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    Policemen look on as refugees from Syria demonstrate against violence near the Cologne main train station in Cologne, western Germany on January 16, 2016

    Germany Moves to Tighten Law on Sex Crimes After Cologne Assaults

    © AFP 2019 / PATRIK STOLLARZ
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    Angela Merkel's cabinet has approved a draft bill toughening legislature on sexual abuse crimes on Wednesday, over 2 months after mass attacks against women in the German city of Cologne, local media reported.

    MOSCOW (Sputnik) — On December 31, 2015, hundreds of females were robbed and sexually assaulted by groups of aggressive men, mostly of Arab and North African appearance in Cologne.

    The new draft law states that rape victims are not required to demonstrate that they physically resisted against the offender. If found guilty, an offender might get from 6 months to 10 years in prison depending on a crime, Bayerischer Rundfunk broadcaster reported Wednesday.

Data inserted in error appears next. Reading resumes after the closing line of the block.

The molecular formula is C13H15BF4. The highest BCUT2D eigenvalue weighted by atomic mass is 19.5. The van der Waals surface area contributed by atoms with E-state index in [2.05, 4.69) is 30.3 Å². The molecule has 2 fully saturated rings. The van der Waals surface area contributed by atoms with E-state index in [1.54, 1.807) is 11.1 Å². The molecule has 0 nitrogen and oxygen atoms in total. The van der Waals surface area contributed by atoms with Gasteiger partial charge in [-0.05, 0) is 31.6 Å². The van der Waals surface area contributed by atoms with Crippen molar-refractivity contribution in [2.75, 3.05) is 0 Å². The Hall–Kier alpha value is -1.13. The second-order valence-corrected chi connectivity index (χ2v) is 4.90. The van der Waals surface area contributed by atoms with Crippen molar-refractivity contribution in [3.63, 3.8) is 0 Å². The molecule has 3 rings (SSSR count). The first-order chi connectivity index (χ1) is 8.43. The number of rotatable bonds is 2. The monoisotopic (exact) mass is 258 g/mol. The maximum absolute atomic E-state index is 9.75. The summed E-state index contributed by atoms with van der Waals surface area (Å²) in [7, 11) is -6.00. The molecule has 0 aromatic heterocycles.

Currently, in order for a crime to be recognized as rape, it is necessary to prove that the victim not only verbally declined sex but also physically resisted the criminal.

    The draft bill still requires parliamentary approval and is to be discussed by German Parliament in the coming weeks.

    Topic:
    Europe Sees Wave of Sex Attacks Amid Migrant Crisis (40)

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    law, rape, sex crime, Cologne sex attacks, Angela Merkel, Cologne, Germany
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